Be Active - Photographic Scavenger Hunt

"The ĎAutumn Shapesí activity was such a lovely focus for a walk. The kids didnít complain once and were really excited to find each leave or seed. You forget how interesting it can be to look closely at things that you pass without a thought every day."

Step 1: The activity

  • Either by yourself, or working in pairs or a group, find the subjects that are on the scavenger hunt list below and photograph them
  • Mark off on your list which ones you have got 
  • Remember: Even if you’re making this a team challenge, think ‘What makes the photograph interesting?’  Try not to go for the most obvious photograph.  Think about camera angle, and how close you are to the subject (Do you need macro (close up) setting on?) Where will your subject be in the frame?
  • If you’re making this a team challenge - Get back to your meeting point as soon as you can! Referee – check those results

 

Rules:


Find a photo for each subject – a yellow flower can either be a ‘flower’ or ‘yellow’ but not both.  We recommend that you choose an area you know well. This is because you’ll notice things that you may have overlooked on a regular basis.  


Stay Safe: 


Be aware of your surroundings, as you’ll be using a camera or your ‘phone for this exercise.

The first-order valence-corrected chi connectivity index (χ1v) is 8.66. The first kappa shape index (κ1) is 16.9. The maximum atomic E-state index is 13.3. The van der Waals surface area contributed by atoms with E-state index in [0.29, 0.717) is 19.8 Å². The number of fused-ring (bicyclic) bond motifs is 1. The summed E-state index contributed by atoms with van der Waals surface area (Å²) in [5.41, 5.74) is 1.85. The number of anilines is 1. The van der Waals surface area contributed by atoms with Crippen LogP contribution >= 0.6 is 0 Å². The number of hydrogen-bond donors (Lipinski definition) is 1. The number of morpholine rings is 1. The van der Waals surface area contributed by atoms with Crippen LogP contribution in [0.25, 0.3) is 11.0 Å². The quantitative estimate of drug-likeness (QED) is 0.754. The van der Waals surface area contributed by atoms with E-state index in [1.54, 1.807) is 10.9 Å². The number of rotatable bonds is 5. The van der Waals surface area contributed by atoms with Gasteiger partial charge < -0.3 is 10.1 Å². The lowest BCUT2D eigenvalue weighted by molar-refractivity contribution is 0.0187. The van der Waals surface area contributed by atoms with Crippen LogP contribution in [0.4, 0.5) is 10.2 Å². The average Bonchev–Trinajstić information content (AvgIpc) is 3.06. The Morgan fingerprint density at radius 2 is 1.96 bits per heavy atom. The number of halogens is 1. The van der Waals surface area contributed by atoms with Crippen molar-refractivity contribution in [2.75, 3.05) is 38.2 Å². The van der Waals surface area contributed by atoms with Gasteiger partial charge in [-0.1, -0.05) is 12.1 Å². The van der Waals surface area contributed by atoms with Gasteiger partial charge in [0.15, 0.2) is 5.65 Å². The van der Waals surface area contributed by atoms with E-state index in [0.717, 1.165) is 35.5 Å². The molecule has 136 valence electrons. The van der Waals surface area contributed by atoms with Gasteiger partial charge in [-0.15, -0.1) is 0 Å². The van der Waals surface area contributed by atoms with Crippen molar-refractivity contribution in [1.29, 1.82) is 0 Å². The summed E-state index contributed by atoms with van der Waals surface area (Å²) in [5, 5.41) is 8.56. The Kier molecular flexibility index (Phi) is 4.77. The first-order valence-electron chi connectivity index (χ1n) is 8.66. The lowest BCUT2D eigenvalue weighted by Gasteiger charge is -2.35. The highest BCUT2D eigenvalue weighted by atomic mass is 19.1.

Body Positive:

Be aware of how you are bending and twisting to get those photos.  Bend from the knees, with a straight back.

 

Photographic Scavenger Hunt List:

  • A spiky texture*
  • The colour red
  • A circle
  • A flower
  • A brick pattern
  • A reflection
  • A shadow
  • The colour green
  • Something wavy
  • The colour pink
  • A rectangle
  • Something yellow
  • An insect
  • Some writing
  • A line
  • A triangle
  • A letter of the alphabet
  • Something that makes you smile
  • What would a bee see? Take a photo from the point of view of a bee
  • Find something that you think represents the area that you live in
  • A face in a place (not a human face)
  • Something that represents 'community' to you

 

*Texture is a raised or indented surface. Best way to tell a texture is to have a gentle feel with your fingertips.  Light at  an angle to the surface shows textures best.

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